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Trump Building Wall in Ireland to Keep Climate Change Out

Climate

Donald Trump has said numerous times in various places that he does not consider climate change to be a significant problem warranting corrective action. From calling it pseudoscience to a Chinese conspiracy to an elaborate hoax, he’s made it a point to take the Koch-approved stance, even as he disavows such big-money influence in politics. But as Politico’s Ben Schreckinger has uncovered, when it comes to his business and not campaign rhetoric, Trump apparently takes climate change seriously.

Ben Schreckinger has uncovered, when it comes to his business and not campaign rhetoric, Trump apparently takes climate change seriously. Photo credit: Shutterstock

At a minimum, those in charge of running one of Trump's golf courses in Ireland seem to be climate conscious. In a planning application, Trump asked for permission to construct a two-mile sea wall to keep the rising sea levels from eroding the golf course. The impact statement refers not only to the coastal erosion from rising seas, but also the even larger risk from storm systems amplified by global warming.

The company made this a public issue as well, distributing a brochure to locals to gain their support for coastal protection, which specifically mentions the sea level rise and storms that will increase coastal erosion. So while Trump's political rhetoric is full-on conspiracy theory denial, this business move shows a rational reaction to a known risk. As such, we can probably expect him to disavow this move to go green so he can keep making the greenbacks from his golf greens. Though the plan is to build a wall and we all know how he feels about that.

News that the Donald’s businesses take climate change seriously comes just after he’s made some unsurprising remarks about climate, specifically about how he would renegotiate the Paris climate agreement. Chris Mooney explained why those comments were “so bizarre” on a few different levels. Short version: Trump’s statement suggests he doesn’t have the foggiest idea what the Paris agreement accomplished, how it’s structured or what it represents.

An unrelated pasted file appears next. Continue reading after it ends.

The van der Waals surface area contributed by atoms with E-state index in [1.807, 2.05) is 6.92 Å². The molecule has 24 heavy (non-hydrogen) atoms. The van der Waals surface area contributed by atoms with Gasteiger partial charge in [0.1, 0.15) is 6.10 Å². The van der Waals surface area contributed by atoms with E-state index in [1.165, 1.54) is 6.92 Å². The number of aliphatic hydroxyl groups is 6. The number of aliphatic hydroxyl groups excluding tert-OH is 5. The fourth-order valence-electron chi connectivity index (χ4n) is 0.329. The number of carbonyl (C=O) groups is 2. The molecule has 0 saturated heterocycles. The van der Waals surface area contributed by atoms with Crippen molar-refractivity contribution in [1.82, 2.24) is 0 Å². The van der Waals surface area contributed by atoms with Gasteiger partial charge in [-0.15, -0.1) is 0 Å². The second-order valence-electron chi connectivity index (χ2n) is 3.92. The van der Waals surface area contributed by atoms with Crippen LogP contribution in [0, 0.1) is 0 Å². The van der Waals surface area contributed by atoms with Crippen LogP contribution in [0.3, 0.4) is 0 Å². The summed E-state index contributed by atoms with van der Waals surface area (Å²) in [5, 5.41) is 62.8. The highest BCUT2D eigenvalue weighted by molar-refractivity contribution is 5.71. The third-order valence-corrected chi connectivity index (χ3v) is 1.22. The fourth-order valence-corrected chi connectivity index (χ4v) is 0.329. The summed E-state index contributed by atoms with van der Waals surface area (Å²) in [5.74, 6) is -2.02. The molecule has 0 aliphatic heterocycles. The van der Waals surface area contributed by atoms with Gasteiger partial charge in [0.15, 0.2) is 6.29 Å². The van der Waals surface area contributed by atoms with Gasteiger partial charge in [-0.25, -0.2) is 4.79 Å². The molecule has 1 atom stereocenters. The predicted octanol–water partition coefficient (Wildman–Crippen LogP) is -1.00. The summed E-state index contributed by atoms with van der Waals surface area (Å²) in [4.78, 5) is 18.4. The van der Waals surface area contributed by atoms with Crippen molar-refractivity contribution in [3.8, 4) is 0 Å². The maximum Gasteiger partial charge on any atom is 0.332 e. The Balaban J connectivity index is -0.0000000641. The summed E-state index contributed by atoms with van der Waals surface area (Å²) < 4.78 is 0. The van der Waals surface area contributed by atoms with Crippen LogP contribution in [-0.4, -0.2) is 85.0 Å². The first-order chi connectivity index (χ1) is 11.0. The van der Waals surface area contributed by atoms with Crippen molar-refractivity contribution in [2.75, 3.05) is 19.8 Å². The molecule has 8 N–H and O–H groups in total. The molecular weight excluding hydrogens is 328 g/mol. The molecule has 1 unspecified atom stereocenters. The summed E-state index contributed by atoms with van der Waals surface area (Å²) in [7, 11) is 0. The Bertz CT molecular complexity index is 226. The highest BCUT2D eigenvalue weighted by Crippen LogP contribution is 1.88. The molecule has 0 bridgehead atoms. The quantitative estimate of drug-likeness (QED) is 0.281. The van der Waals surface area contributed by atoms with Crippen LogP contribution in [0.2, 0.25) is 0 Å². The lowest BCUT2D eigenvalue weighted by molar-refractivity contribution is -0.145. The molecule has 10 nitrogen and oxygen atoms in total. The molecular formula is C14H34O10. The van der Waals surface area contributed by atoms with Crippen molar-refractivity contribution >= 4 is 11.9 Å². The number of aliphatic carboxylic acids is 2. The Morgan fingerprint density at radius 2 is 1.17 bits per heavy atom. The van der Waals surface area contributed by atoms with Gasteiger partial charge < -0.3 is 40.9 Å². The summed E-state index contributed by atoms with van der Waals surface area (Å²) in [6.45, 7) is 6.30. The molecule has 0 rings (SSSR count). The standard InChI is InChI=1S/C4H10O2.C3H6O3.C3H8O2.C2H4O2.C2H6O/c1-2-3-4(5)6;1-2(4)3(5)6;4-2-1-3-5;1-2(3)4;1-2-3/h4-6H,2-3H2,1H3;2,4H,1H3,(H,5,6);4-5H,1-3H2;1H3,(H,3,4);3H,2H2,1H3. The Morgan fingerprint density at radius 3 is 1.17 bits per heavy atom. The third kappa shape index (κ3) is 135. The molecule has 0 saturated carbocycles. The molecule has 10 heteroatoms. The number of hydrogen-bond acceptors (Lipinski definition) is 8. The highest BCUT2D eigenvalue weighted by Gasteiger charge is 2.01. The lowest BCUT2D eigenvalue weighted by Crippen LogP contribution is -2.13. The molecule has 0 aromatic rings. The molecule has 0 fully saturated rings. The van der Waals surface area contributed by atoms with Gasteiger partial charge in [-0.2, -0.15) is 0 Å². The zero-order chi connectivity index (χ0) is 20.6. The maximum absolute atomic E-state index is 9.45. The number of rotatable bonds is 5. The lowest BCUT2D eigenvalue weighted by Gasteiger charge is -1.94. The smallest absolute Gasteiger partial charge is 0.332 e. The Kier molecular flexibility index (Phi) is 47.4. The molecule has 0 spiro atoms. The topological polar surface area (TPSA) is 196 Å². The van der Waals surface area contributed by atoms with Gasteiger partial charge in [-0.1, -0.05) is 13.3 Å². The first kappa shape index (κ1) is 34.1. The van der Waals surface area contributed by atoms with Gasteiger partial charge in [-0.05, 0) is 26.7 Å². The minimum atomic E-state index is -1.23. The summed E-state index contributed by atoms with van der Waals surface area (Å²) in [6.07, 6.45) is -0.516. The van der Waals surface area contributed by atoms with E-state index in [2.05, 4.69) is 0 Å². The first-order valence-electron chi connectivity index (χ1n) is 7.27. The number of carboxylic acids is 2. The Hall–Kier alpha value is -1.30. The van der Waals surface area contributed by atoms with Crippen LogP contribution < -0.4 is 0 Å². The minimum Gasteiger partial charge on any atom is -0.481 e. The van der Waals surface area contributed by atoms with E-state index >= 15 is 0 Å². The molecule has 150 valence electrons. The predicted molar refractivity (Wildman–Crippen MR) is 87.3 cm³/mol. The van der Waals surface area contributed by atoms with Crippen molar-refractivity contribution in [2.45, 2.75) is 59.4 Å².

Ever the optimists, though, we’d like to think that Trump’s insistence that he will hire the best people would mean that he would pick climate advisors from the 97 percent and not the frequently-wrong and less-expert deniers. And his adaptation plan in Ireland suggests that on some level, this is true. So perhaps if elected he would hire the best, heed their advice and acknowledge the reality of man-made climate change. And to prevent being a flip-flopper, he can use this Irish golf course as a way to tee up the pivot from far-right primary to moderate general election campaigning.

Unfortunately, at the campaign level this optimism seems as outlandish as Trump’s conspiracies since Donald is seeking energy advice from a pro-fossil fuel congressman from North Dakota. And even more unfortunately, when it comes to the high-profile issue of healthcare, even conservatives have lambasted his plan as being so bad that "to suggest it was pulled together by an unpaid campaign intern would be an insult to the capabilities of unpaid interns.” Someone from the free-market focused Cato institute called it “a series of ignorant, incoherent and self-contradictory verbal spasms.”

Which some might think suggests that it wasn’t an unpaid intern that wrote it, but Donald himself.

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